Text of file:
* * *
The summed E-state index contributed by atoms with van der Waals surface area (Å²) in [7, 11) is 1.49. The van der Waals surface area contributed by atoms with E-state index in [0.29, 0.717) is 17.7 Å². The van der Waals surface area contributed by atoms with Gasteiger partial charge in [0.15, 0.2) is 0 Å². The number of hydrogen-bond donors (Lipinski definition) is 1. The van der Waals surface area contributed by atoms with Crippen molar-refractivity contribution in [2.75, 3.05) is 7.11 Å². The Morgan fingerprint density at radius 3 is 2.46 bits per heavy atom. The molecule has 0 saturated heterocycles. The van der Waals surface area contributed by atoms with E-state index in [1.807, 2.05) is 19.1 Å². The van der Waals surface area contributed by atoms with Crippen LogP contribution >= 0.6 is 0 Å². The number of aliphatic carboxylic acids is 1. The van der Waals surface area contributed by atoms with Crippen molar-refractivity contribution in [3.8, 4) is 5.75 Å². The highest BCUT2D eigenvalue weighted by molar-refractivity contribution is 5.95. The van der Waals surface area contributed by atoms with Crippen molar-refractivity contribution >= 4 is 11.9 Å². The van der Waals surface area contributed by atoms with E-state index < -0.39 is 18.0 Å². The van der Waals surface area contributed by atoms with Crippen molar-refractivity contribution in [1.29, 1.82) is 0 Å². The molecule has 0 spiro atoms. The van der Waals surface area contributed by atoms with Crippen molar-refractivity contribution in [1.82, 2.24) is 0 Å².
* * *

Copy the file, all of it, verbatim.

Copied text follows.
The summed E-state index contributed by atoms with van der Waals surface area (Å²) in [7, 11) is 1.49. The van der Waals surface area contributed by atoms with E-state index in [0.29, 0.717) is 17.7 Å². The van der Waals surface area contributed by atoms with Gasteiger partial charge in [0.15, 0.2) is 0 Å². The number of hydrogen-bond donors (Lipinski definition) is 1. The van der Waals surface area contributed by atoms with Crippen molar-refractivity contribution in [2.75, 3.05) is 7.11 Å². The Morgan fingerprint density at radius 3 is 2.46 bits per heavy atom. The molecule has 0 saturated heterocycles. The van der Waals surface area contributed by atoms with E-state index in [1.807, 2.05) is 19.1 Å². The van der Waals surface area contributed by atoms with Crippen LogP contribution >= 0.6 is 0 Å². The number of aliphatic carboxylic acids is 1. The van der Waals surface area contributed by atoms with Crippen molar-refractivity contribution in [3.8, 4) is 5.75 Å². The highest BCUT2D eigenvalue weighted by molar-refractivity contribution is 5.95. The van der Waals surface area contributed by atoms with Crippen molar-refractivity contribution >= 4 is 11.9 Å². The van der Waals surface area contributed by atoms with E-state index < -0.39 is 18.0 Å². The van der Waals surface area contributed by atoms with Crippen molar-refractivity contribution in [1.29, 1.82) is 0 Å². The molecule has 0 spiro atoms. The van der Waals surface area contributed by atoms with Crippen molar-refractivity contribution in [1.82, 2.24) is 0 Å².